A TOUCH OF COLOR
When it comes time to brighten the home with a bit of natural color, we too often think immediately of the traditional solutions--bouquets or flowering plants. But plants with vibrantly colorful foliage can add as many vivid hues to your home as any flowering plant. And, unlike most flowers, their colorful foliage often lasts year-round.
COLEUS At times suggesting tiny Oriental carpets, the richly colored foliage of coleus--often variegated in deep purple-red, yellow to pale yellow, green, orange or near white--is a good substitute for flower color in the home. Most coleus available in plant shops and nurseries are considered to be hybrids of two species-- C. blumei and C. pumilus . Some of these plants are excellent subjects for hanging baskets; others are most desirable when grouped in a simple pot.
They are fast-growing and need regular, judicious pruning to keep their shape (this includes the removal of flower bracts when they appear). All coleus need good light--even some sunlight--to retain their colors. Too little light results in loss of leaves and loss of color. Too much sunlight bleaches out the colors of coleus.
As with most house plants, any good potting mix will meet the plant’s needs. Keep the mix evenly moist but not wet. Feed lightly once a month with a complete fertilizer, but if your coleus grows too fast and becomes weedy, your best bet is to cut back on the fertilizer.
Pests to look for are mealybugs and whiteflies. Treat mealybugs as suggested below for crotons. If whiteflies--they look like tiny specks of white ash floating about the plant when they are disturbed--become a problem, isolate the coleus from other plants in your home. Then spray it with insecticidal soap, following label directions carefully. Warning: Whiteflies reproduce at an alarming rate. If after a week or so they still persist, destroy the plant before you are faced with a general whitefly infestation.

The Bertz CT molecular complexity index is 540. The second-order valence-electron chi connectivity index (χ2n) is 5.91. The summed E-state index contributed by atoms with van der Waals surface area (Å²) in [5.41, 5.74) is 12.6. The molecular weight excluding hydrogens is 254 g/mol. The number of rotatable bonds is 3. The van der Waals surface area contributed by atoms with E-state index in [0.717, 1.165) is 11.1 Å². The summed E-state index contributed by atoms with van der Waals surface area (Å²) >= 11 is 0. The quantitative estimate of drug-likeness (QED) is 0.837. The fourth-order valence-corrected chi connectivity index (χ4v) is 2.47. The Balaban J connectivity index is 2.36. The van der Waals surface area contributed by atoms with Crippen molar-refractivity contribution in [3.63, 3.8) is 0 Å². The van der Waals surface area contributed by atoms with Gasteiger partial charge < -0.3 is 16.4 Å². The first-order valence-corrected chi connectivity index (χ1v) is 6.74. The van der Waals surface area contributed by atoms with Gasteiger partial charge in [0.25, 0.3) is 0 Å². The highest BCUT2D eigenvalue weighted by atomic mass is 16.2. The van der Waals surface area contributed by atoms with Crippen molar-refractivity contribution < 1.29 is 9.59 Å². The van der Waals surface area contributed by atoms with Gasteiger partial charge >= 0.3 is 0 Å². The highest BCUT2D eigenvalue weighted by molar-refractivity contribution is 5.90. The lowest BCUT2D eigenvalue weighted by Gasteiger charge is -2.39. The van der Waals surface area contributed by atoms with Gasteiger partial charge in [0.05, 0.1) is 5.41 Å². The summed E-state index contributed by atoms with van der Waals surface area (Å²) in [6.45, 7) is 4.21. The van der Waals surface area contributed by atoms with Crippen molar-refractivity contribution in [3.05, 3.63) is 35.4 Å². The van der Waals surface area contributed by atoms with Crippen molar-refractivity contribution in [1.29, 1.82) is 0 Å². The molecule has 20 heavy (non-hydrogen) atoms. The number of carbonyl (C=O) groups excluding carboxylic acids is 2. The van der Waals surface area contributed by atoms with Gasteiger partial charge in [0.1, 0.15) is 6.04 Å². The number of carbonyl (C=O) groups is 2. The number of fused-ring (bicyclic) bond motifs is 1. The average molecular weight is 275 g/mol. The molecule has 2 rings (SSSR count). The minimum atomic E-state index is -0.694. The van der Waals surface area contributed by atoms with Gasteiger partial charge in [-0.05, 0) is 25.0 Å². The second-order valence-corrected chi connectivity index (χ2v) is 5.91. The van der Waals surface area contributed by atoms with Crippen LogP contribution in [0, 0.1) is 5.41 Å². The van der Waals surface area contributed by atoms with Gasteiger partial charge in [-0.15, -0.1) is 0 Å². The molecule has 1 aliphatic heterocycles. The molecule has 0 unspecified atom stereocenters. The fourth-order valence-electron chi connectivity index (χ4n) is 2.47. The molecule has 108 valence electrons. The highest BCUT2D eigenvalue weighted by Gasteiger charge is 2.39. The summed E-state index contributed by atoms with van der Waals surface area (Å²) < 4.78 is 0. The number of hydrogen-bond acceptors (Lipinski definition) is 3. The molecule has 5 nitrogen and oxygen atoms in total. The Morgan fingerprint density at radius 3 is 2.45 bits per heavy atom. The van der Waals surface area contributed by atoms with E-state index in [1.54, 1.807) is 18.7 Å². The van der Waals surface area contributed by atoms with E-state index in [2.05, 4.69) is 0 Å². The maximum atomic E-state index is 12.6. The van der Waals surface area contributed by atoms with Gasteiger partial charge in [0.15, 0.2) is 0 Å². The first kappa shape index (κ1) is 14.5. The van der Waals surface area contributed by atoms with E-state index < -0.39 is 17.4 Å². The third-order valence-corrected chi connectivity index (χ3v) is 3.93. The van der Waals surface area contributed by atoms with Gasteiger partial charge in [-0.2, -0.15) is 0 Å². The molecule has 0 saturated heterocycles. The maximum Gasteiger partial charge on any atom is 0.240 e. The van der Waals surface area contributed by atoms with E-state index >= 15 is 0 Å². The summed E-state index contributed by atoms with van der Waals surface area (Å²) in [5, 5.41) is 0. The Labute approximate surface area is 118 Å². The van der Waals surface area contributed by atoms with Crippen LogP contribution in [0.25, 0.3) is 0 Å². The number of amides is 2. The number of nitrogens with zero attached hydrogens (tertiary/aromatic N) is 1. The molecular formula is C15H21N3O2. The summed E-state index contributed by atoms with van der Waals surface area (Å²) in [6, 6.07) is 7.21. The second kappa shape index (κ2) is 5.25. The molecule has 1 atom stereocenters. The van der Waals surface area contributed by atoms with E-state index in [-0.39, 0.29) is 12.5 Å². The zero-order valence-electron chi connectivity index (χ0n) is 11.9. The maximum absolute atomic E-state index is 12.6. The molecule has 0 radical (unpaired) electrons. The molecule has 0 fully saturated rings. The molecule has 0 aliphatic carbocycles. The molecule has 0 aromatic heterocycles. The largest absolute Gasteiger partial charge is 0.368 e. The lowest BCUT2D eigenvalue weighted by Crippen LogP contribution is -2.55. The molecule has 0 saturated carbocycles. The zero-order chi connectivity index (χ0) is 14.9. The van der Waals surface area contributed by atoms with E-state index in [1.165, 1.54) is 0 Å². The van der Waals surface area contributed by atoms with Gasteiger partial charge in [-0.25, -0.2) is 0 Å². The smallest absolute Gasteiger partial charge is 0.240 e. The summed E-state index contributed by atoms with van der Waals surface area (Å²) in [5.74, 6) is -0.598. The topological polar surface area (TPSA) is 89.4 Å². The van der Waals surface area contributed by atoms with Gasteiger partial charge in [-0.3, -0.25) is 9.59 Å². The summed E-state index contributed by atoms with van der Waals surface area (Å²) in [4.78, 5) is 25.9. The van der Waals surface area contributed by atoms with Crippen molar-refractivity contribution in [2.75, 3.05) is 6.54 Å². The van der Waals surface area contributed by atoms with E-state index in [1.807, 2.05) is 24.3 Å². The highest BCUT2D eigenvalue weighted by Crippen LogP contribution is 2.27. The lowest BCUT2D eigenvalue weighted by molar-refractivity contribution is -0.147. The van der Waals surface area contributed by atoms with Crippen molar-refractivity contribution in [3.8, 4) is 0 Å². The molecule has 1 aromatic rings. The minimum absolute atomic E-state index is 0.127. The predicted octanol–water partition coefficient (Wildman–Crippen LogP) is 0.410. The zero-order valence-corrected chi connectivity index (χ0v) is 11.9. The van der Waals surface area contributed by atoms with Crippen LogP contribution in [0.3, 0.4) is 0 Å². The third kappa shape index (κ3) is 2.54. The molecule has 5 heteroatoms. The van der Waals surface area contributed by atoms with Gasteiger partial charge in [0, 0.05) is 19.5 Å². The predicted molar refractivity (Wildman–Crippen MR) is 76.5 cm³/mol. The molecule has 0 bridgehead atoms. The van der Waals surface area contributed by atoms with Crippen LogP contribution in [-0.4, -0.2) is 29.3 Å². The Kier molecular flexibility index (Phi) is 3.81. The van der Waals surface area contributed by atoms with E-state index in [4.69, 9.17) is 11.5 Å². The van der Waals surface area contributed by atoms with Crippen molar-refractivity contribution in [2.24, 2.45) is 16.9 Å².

Suggestion: Coleus is easy to propagate. When you prune the plant, place the cuttings in a small container of water; be sure to keep the water fresh. When roots appear, pot the new plantlets in good potting mix. Keep them moist and in a bit lower light until they are established. Then move them into the stronger light they need to develop their coloration.
CROTON(Codiaeum variegatum) Although sold as crotons in plant shops and nurseries, these natives of tropical Asia are actually of the genus Codiaeum . Both, however, are members of the same plant family, Euphorbiaceae , which includes a wide range of unusual and beautiful plants. Crotons are shrubs with highly ornamental, brilliantly colored foliage and are generally considered to be greenhouse plants. With some extra attention, however, they can delight for a long time.
First, they like as much light--even some direct sunlight--as you can give them. If you place them in a lower light, they may survive, but their colors will fade to a rather dull green. Second, keep them away from drying drafts, both hot and cold. Mist your croton occasionally to help increase humidity. Keep their spectacular leaves spotlessly clean. That will also help avoid spider mites.
Any good potting soil will be suitable. Water well, making certain that the entire mix is thoroughly soaked. Pay particular attention to the area nearest the edges of the pot, where small hair roots that take up moisture and nutrients are apt to be located. Then let the potting material become almost dry before watering again. Light feedings of any complete fertilizer are needed monthly, but during the winter, you will be able to get by with smaller feedings.
Evidence of spider mites is generally found on the undersides and in the axils of the leaves, especially the younger ones, where the mites will appear as tiny specks--spiders making tiny webs with their fine threads. Insecticidal soap usually eliminates these pests, but follow all label directions carefully. Mealybugs can occasionally be a problem on crotons. Check the plant regularly for this woolly, white pest, and if it appears, dab each of the mealybugs with a cotton swab dipped in rubbing alcohol. Continue until there is no evidence of the pest. If the mealybugs persist, insecticidal soap should help.